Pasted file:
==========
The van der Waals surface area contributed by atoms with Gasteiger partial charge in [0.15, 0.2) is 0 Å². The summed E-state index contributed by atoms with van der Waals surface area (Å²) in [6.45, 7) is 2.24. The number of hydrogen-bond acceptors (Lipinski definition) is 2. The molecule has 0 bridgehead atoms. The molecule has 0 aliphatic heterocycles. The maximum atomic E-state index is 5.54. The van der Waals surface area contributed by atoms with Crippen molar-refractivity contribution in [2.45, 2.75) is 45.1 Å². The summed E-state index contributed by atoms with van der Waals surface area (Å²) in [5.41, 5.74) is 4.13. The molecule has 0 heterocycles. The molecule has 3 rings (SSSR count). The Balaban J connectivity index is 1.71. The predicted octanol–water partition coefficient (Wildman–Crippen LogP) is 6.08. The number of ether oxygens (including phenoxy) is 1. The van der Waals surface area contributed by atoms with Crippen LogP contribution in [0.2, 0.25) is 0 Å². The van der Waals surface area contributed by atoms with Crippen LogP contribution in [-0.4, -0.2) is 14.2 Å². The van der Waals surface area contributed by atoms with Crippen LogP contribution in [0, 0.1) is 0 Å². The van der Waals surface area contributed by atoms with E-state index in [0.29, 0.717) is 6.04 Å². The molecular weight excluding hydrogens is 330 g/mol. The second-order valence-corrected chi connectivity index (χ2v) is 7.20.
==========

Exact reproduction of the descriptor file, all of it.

The van der Waals surface area contributed by atoms with Gasteiger partial charge in [0.15, 0.2) is 0 Å². The summed E-state index contributed by atoms with van der Waals surface area (Å²) in [6.45, 7) is 2.24. The number of hydrogen-bond acceptors (Lipinski definition) is 2. The molecule has 0 bridgehead atoms. The molecule has 0 aliphatic heterocycles. The maximum atomic E-state index is 5.54. The van der Waals surface area contributed by atoms with Crippen molar-refractivity contribution in [2.45, 2.75) is 45.1 Å². The summed E-state index contributed by atoms with van der Waals surface area (Å²) in [5.41, 5.74) is 4.13. The molecule has 0 heterocycles. The molecule has 3 rings (SSSR count). The Balaban J connectivity index is 1.71. The predicted octanol–water partition coefficient (Wildman–Crippen LogP) is 6.08. The number of ether oxygens (including phenoxy) is 1. The van der Waals surface area contributed by atoms with Crippen LogP contribution in [0.2, 0.25) is 0 Å². The van der Waals surface area contributed by atoms with Crippen LogP contribution in [-0.4, -0.2) is 14.2 Å². The van der Waals surface area contributed by atoms with Crippen LogP contribution in [0, 0.1) is 0 Å². The van der Waals surface area contributed by atoms with E-state index in [0.29, 0.717) is 6.04 Å². The molecular weight excluding hydrogens is 330 g/mol. The second-order valence-corrected chi connectivity index (χ2v) is 7.20.